Most starting running backs in the NFL are black and most CEOs of Fortune 500 companies are white. Men dominate in the economic and political worlds and women excel at child rearing and caring for the home...
These and many other patterns of difference and inequality between sexes and races are just a part of human nature, right?
There are many myths about human nature. Luckily, we have data from across the social and biological sciences that bust some of the worst ones. Two of the most pernicious, and erroneous, myths are about race and sex:
Race: Humans are divided into biological races (black, white, Asian, etc.).
Sex: Men and women are truly different in behavior, desires, and internal wiring.
Why should we care that myths of race and sex are so resilient, in spite of their inaccuracy? Because they matter in our daily lives.
While race is not biology, racism can certainly affect our biology. Racial social structures, from access to health care to one's own racialized self-image, can impact the ways our bodies and immune systems develop. This means that race, while not a biological unit, can have important biological implications and significant societal impacts. So what do we know about human biological diversity?
There is substantial biological variation within and between the thousands of human populations on the planet, but population ≠ race. These patterns of variation are shaped by culture, language, ecology, history, and geography. The vast majority of social and biological scientists recognize that race is not an accurate or productive way to describe modern human biological variation. However, race in the USA is a cultural construct that affects our social realities, and racial inequality (racism) can affect individuals' biology.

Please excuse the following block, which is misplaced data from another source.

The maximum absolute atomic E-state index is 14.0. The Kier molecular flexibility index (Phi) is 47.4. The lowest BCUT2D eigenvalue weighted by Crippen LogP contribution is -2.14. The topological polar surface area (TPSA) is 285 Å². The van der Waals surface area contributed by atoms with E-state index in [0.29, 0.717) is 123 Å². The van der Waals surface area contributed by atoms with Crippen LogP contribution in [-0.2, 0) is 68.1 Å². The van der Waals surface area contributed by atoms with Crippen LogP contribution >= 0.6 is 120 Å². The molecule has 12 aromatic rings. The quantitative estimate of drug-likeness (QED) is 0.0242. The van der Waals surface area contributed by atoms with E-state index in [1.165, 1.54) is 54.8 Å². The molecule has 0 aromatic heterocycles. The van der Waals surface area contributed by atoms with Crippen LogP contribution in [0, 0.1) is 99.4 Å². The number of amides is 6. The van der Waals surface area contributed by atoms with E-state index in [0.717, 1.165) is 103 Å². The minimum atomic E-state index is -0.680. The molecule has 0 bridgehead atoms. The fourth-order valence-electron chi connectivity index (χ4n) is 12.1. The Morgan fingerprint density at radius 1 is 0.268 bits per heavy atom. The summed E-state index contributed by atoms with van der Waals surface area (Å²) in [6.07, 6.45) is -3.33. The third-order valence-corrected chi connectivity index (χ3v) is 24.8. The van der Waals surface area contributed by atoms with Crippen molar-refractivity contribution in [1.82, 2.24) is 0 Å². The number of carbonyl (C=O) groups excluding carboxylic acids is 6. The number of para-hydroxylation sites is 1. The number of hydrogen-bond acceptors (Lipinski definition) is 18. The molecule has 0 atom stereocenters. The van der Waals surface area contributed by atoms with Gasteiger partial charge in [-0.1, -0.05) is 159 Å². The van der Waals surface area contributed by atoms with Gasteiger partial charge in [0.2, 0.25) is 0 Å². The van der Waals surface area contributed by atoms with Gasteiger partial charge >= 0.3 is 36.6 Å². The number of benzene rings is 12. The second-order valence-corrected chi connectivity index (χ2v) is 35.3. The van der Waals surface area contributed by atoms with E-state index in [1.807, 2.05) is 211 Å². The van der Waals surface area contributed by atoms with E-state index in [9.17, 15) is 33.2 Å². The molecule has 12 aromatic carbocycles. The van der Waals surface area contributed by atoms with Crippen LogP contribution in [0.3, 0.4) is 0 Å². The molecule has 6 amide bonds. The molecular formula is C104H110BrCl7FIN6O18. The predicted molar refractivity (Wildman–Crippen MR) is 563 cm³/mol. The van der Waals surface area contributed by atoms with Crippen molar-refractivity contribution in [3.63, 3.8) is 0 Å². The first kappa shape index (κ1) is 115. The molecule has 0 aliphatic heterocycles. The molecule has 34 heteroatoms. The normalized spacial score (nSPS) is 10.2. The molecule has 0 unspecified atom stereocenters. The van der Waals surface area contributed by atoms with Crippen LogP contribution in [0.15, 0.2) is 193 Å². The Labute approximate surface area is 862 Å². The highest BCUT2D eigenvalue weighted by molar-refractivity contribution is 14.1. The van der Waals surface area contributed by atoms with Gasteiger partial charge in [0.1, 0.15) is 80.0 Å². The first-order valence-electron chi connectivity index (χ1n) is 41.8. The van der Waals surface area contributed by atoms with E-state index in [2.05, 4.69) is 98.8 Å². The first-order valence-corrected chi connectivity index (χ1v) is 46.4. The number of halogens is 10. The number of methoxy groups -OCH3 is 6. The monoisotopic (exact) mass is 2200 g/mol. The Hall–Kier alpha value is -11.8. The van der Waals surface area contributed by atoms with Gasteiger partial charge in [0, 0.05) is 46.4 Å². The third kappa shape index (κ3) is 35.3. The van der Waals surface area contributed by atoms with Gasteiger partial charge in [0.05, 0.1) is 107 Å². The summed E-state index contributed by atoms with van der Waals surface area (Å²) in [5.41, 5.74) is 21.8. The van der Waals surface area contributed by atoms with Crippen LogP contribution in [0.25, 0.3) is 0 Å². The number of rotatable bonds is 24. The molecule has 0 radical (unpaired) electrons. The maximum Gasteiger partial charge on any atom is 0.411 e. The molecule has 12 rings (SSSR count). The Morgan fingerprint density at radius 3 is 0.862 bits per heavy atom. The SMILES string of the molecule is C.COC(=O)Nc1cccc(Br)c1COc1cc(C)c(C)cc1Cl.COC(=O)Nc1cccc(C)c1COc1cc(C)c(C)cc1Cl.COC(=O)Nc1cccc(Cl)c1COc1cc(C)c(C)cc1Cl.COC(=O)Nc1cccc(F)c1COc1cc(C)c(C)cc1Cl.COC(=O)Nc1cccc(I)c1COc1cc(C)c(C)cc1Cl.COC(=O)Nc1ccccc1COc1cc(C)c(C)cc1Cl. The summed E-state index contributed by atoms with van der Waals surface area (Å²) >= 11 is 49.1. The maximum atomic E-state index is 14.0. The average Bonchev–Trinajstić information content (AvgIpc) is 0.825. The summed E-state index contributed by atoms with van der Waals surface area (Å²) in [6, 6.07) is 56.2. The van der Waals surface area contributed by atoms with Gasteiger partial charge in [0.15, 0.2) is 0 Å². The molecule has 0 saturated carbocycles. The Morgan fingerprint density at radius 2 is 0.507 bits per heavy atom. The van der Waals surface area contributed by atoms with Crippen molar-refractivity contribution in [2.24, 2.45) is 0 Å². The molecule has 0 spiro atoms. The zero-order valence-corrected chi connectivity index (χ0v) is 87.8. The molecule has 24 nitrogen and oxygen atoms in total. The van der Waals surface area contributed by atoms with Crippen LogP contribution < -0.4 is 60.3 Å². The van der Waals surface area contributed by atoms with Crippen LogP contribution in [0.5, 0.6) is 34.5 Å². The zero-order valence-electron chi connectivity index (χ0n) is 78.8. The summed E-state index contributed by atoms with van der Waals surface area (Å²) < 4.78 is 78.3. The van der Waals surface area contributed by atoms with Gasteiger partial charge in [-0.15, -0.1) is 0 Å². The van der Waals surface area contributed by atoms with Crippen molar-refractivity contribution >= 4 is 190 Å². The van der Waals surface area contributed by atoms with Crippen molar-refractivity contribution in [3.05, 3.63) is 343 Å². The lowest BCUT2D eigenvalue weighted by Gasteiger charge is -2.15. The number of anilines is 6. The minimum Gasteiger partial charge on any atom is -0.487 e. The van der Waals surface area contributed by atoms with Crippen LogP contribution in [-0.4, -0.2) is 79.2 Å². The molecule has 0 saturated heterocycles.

There are no genetic sequences ("genes") unique to blacks or whites or Asians. There is more genetic variation in populations from the continent of Africa than exists in ALL populations from outside of Africa (the rest of the world) combined! There is no neurological patterning that distinguishes races from one another, nor are there patterns in muscle development and structure, digestive tracts, hand-eye coordination, or any other such measures. Dark or light skin tells us only about a person's amount of ancestry relative to the equator, not anything about the specific population(s) they might be descended from.
There is not a single biological element unique to any of the groups we call white, black, Asian, Latino, etc.... In fact, no matter how hard people try, there has never been a successful scientific way to justify any biological classification of human races. This is not to say that humans don't vary biologically, we do, a lot. But rather, that the variation is not distributed as "races."
There is no inherently biological reason that most starting running backs in the NFL are black or most CEOs of Fortune 500 companies are white. Nor is there a "natural" explanation for why race relations are often difficult, but there are lots of interesting social, political, psychological, and historical ones. Solutions to racial inequalities and the problems of race relations in the USA are not going to emerge as long as a large percentage of the public holds on to the myth of biological races.